The rise in use of social media has benefited minority languages in helping to keep them alive. A majority of people in Bhutan are on social media platforms, with WeChat being very popular, allowing people to share their language with others through the voice message function, even if there is no written version of it.[52] This also allows people who have moved to other countries to still be able to speak and learn more about their own languages.[52] This provides a way to stay connected to a language and a part of someone’s culture and identity, even while being physically away from others who do speak the language. Another aspect of this is how these voice messages also act as recordings of these Bhutanese languages that have no written form and is a way of preserving the language for future generations.[52] This makes preserving languages more accessible and something that most people could do themselves and makes sharing and spreading it easier as well. By participating in something like helping to preserve a language, people can learn more about themselves, their culture, and the language they speak. All these things are factors in people’s identities.

Fluid Identities

Places in Bhutan where Dzongkha is spoken as a native language and places where it is not.

           Since so many languages are spoken in Bhutan, many people speak two or more languages. This can create a more fluid sense of identity for people since they are not just part of one language.[53] The idea that one language only belongs to one ethnic group can exclude “some members who identify with ethnic minority groups but do not speak the language.”[53] Someone does not always have to be a part of a certain ethnic group to be able to speak a language. Policies like the One Nation, One People policy in Bhutan banned Nepali from being learned in schools and only the national language, Dzongkha, was allowed in schools.[54] This shows how restricting what languages are spoken in certain environments can extend to a restriction on someone’s identity, especially if they speak Nepali as their first language, for example. Also, when things like government services or health services are only guaranteed in one language, people who do not speak that language can feel disadvantaged.[55] Someone can speak more than language, but if they do not speak the right one, then things can become difficult to navigate. People can learn different languages outside of the one they grew up speaking and that plays a role in how someone identifies themselves with others.[53] This shows how by knowing more than a single language, identity can become fluid. Also, knowing more languages allows people to be able to connect with others. Every experience someone has contributes to a part of a person’s identity.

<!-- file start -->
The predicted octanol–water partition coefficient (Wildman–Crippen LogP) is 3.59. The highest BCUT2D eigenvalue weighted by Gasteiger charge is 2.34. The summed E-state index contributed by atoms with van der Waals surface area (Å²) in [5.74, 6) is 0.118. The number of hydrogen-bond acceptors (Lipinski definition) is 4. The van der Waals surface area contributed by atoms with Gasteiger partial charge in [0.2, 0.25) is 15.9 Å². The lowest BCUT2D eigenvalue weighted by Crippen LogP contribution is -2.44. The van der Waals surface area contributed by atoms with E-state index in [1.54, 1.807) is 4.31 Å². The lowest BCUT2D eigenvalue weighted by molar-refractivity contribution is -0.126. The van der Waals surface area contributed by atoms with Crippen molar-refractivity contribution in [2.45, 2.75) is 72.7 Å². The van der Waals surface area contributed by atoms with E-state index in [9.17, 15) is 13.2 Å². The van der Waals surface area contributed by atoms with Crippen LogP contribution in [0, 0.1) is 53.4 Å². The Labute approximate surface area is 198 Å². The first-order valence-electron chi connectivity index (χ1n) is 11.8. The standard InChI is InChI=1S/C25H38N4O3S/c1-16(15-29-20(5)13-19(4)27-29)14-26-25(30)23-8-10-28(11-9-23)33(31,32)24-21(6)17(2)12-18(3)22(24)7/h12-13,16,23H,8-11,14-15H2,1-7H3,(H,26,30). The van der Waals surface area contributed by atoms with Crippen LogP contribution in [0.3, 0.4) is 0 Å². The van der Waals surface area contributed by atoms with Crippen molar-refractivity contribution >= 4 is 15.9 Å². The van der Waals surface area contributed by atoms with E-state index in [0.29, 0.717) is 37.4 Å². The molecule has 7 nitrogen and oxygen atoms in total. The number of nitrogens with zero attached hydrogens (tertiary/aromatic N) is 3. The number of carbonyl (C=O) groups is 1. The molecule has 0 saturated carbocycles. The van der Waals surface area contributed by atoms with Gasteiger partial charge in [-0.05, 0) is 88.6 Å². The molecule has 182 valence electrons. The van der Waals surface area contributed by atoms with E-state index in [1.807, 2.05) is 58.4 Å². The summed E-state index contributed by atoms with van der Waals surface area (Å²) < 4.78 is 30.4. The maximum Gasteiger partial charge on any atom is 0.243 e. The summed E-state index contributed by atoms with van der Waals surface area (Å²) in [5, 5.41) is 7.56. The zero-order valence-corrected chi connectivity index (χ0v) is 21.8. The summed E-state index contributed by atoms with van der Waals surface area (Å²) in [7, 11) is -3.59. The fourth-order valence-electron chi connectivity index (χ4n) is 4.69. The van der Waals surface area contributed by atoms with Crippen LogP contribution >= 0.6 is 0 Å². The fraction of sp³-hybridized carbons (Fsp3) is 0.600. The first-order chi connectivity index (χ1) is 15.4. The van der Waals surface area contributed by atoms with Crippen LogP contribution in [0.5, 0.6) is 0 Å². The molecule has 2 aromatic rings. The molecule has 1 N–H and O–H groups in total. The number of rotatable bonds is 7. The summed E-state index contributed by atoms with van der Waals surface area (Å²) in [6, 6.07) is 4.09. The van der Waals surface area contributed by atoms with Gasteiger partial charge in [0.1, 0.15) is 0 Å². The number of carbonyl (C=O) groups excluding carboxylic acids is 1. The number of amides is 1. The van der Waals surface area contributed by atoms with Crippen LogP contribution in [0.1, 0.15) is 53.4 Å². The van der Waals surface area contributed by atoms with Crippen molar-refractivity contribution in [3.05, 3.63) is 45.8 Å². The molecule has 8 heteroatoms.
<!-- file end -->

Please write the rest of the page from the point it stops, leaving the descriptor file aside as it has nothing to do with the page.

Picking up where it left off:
Migration and Diaspora

           People move and migrate to different places, and they bring their culture and language along with them. Many of these people move to places with smaller Bhutanese populations, making it harder to keep things like traditions and language alive. Often times, children of immigrants struggle with the native languages of their parents, especially as more time passes and more generations grow up outside of the homeland. However, “what matters is the existence, ongoing vitality of, and even belief in the language rather than their ability to speak it.” [51] These things can help to keep a language alive, especially in places where it is not the first language of many people. Many diasporas have interest in the language that their parents speak, for example, and that can be seen as people seeking out a part of their identity that is not as easy to access. Things like language revitalization programmes offered by local organisations created by diaspora can be seen as “identity strengthening”.[55] These kinds of things give diaspora the opportunity to learn the language of their parents or relatives and connect better with a different part of their identity that has been passed down to them. For example, the Bhutanese Community of New Hampshire in Concord, New Hampshire provides a community to diaspora living in the area and run things like language programmes.[54] Also, oftentimes parents try to foster interest in their culture and traditions in their children, while trying to get their own parents to share those things with their grandchildren as well.


Language and identity mix together in many different ways and in many different circumstances. Things like social media allows more people to play a part in preserving their language, and in turn preserving a part of their culture. It also, lets diaspora to connect to their family that is still in Bhutan. Knowing multiple languages can create a fluid identity, where one person can belong to more than one group of people. Diaspora can foster communities in the places that they live outside of Bhutan and play a part in promoting their language and culture to others, while preserving by doing things like teaching the next generation about their language.

Section 8: Shifting Heritages: Indigenous Identity in Northeast India